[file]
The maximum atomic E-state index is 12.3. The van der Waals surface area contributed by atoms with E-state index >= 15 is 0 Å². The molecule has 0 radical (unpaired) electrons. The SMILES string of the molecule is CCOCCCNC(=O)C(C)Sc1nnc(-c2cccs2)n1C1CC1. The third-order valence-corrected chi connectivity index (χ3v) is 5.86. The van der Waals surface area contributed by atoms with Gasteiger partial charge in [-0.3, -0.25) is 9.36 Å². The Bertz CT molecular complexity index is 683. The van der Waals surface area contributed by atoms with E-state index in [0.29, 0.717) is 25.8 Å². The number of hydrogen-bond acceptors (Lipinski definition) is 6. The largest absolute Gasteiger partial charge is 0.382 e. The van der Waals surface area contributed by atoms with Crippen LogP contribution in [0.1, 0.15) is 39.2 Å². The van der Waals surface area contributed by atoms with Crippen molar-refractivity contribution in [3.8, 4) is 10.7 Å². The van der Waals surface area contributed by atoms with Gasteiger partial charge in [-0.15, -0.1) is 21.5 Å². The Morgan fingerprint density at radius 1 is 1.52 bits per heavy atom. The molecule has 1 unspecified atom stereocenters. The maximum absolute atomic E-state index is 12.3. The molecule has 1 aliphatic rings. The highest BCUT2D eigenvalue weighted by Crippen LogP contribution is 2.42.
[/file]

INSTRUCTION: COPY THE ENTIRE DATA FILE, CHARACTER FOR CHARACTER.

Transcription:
The maximum atomic E-state index is 12.3. The van der Waals surface area contributed by atoms with E-state index >= 15 is 0 Å². The molecule has 0 radical (unpaired) electrons. The SMILES string of the molecule is CCOCCCNC(=O)C(C)Sc1nnc(-c2cccs2)n1C1CC1. The third-order valence-corrected chi connectivity index (χ3v) is 5.86. The van der Waals surface area contributed by atoms with Gasteiger partial charge in [-0.3, -0.25) is 9.36 Å². The Bertz CT molecular complexity index is 683. The van der Waals surface area contributed by atoms with E-state index in [0.29, 0.717) is 25.8 Å². The number of hydrogen-bond acceptors (Lipinski definition) is 6. The largest absolute Gasteiger partial charge is 0.382 e. The van der Waals surface area contributed by atoms with Crippen LogP contribution in [0.1, 0.15) is 39.2 Å². The van der Waals surface area contributed by atoms with Crippen molar-refractivity contribution in [3.8, 4) is 10.7 Å². The van der Waals surface area contributed by atoms with Gasteiger partial charge in [-0.15, -0.1) is 21.5 Å². The Morgan fingerprint density at radius 1 is 1.52 bits per heavy atom. The molecule has 1 unspecified atom stereocenters. The maximum absolute atomic E-state index is 12.3. The molecule has 1 aliphatic rings. The highest BCUT2D eigenvalue weighted by Crippen LogP contribution is 2.42.